By Katharine Miller
I am from New York. I am also a Democrat. My love of politics really began as a little girl, listening to my parents talk at the dinner table. But I really fell in love in the summer of 2006. I had just turned seventeen; Eliot Spitzer was running for governor of New York. My burgeoning political sensibilities had already led to a profound dislike of then-governor George Pataki, and the thought of a Democrat running the state thrilled me. My sisters and I collected pins, bumper stickers, and lawn signs from our local Democratic representatives, proudly distributing and displaying them throughout our tiny Upstate village. I plastered the walls of my room with signs extolling the Spitzer/Paterson ticket, which proclaimed “Day One, Everything Changes.” Starry blue and red Spitzer pens adorned my backpack, my coat, my duffel bag. I even covered my laundry basket in Spitzer bumper stickers.
Almost a year after Mr. Spitzer’s appointment, Senator Larry Craig found himself the most recent Washington politico to become embroiled in sexual scandal. I wrote an article for The Villanova Times–my first ever– examining the incident, as well as sexual scandals in politics throughout our nation’s history.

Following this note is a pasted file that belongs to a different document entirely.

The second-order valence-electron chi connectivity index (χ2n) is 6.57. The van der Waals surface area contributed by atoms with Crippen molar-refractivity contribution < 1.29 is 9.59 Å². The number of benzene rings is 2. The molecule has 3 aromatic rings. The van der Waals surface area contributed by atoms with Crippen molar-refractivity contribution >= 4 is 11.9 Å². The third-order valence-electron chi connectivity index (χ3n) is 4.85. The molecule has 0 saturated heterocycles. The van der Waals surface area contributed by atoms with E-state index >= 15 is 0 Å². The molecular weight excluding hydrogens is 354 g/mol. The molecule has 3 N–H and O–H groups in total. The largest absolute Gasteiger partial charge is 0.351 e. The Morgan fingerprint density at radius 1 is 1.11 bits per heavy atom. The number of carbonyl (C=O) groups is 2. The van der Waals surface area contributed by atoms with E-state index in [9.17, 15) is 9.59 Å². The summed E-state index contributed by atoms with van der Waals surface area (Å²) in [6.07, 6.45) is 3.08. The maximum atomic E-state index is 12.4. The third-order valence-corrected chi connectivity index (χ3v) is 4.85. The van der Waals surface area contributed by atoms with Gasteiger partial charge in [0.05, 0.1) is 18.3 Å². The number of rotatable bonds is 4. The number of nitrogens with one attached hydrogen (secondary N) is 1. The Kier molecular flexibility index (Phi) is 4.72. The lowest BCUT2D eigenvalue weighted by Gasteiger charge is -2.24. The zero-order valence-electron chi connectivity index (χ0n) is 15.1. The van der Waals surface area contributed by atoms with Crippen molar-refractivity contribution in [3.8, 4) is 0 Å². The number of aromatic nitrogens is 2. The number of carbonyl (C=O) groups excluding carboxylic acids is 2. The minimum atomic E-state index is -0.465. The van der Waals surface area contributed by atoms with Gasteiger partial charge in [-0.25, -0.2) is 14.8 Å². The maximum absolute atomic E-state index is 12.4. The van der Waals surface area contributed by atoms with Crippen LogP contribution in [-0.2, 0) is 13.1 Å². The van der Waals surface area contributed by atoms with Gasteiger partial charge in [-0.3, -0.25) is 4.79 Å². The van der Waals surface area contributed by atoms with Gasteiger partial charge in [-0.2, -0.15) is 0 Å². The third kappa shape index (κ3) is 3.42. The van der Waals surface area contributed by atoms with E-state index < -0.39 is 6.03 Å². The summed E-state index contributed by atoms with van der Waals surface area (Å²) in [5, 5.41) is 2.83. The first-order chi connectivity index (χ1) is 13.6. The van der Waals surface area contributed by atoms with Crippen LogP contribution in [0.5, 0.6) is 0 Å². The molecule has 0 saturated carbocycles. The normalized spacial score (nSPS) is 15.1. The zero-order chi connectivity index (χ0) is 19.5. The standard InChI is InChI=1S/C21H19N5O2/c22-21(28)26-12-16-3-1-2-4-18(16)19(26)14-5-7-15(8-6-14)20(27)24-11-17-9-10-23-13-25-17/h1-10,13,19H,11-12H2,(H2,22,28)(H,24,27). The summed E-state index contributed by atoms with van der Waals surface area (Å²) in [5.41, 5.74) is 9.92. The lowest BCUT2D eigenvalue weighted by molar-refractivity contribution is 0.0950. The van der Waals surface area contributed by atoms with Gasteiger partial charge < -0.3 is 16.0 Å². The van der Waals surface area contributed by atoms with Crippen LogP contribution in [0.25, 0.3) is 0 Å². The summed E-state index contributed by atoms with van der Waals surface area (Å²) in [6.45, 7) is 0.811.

Now, a semester later, I am stunned and disappointed that I (and all Americans) have been forced to turn away from yet another politician because of sexual misdeeds. And not just any politician– my politician.
As a little girl, I could not understand why the nation was so outraged by President Clinton’s infidelity. So many men and women cheat on their spouses: why was his individual transgression such a crime? But now, having experienced the feelings of betrayal that such duplicitous actions bring, I understand the national outcry. I am far from cynical– I refuse to allow a politician to make me so– however, I am somewhat disillusioned. I believed in Governor Spitzer; I was enthusiastic about his governorship, his innovative ideas. That all changed yesterday.
Today, a friend walked into my room and started laughing hysterically. I asked her why, and she pointed to my laundry basket, still painted blue with Spitzer stickers. I hadn’t realized how much the governor’s misdeed had hurt me– until that moment. In that second of speechlessness, the effects of Mr. Spitzer’s actions upon all who had believed in him were driven home. And it hurt.